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The Reviewing of 'Cats'

The following review is presented in the style of one of these poems, “The Naming of Cats.”

The reviewing of Cats is a difficult matter,

It isn't just one of those typical shows;

Twenty years-plus, all pro records it shattered;
T.S. Eliot’s poems to which Webber composed.

The first thing to know of the current production

At Marriott Lincolnshire, evenings, some days,

Is Director Marc Robin’s soft, deep reconstruction
Lets theater stars sparkle in THREE DISTINCT WAYS.

The first constellation shines back of the stage

With the single best lighting this space will allow;

Though he’s often not on a reviewer’s first page,

Jesse Klug takes this talented ensemble’s first bow.

There are also great sets that encompass the room,

Fully exterminating this theater’s fourth wall;
It’s Thomas M. Ryan’s great work, one assumes,
That drops the whole audience in the midst of it all.

Galaxy two, though they’re second to none,

Are the Jellicle cats who make up the cast:

Mungojerrie, Skimbleshanks, Rumpelteazer, Jellylorum,

Bombalurina, Rum Tum Tugger…* they all have a blast.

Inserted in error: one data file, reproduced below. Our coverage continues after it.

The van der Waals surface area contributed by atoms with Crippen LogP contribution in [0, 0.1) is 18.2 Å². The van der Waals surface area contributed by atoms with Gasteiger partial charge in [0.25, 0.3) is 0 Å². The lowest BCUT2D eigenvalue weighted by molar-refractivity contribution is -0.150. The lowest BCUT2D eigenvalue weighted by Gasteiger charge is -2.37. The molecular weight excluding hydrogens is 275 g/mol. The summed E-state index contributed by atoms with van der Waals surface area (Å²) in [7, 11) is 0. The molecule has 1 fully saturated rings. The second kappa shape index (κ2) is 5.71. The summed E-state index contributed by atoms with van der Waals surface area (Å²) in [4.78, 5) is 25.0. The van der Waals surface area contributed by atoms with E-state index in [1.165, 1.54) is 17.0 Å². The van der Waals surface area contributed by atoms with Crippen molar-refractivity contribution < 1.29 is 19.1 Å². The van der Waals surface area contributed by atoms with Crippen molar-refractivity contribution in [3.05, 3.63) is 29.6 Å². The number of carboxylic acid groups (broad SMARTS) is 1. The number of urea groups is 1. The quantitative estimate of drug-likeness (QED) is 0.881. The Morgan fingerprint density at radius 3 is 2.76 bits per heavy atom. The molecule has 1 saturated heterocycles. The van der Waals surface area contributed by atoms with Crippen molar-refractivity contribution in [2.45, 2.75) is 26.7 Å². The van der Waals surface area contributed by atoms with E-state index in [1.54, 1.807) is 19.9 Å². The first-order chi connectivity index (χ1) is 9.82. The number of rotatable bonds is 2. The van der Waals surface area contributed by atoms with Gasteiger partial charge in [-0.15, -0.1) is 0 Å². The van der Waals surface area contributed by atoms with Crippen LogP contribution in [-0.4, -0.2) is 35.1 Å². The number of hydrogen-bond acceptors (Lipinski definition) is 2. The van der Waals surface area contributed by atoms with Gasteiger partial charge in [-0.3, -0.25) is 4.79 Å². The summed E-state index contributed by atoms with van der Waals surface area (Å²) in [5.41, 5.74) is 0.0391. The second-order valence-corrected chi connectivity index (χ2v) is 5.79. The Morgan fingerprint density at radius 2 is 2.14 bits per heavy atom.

Wise Old Deuteronomy and aged Grizabella*

Together provide tender semblance of plot;

Two fine actors portray them, far more than umbrellas

Gathering Eliot’s tails—and there are a lot.
But deserving a stanza of his very own
Is Mr. Mistoffelees,* magical cat;
His angelical dance moves bring the house down
And he’s not even in the union at that.
But above and beyond, there’s still one twinkle left,
A luminous quality hard to define;

When backstage and onstage are splendid and deft,

Then THE AUDIENCE KNOWS the production’s divine.
So when one sees a theater wonk in meditation
The reason’s quite clear to all who play a part

That mind is engaged in a rapt contemplation

Of turning ensemble to family in heart.

*Mungojerrie (Buddy Reeder) and Rumpelteazer (Laura Savage) are devilish fun, as is scooter-riding Skimbleshanks (Brian Bohr). Bombalurina’s (Summer Naomi Smart) impressive belt in the number introducing Rum Tum Tugger (Jake Klinkhammer) leads into a fabulous dance number, one of many throughout the performance. Jellylorum (Johanna McKenzie Miller) is a noticeably tender caretaker. Old Deuteronomy (Matthew R. Jones) is the perfect deep-voiced patriarch, and yes, Grizabella (Heidi Kettenring), knocks “Memory” out of the park. Mr. Mistoffelees (Sagiya Eugene Peabody) is a professional dance show of his very own. But know this: there is no weakness in Marriott’s ensemble—backstage or onstage; some names simply work better in rhyme.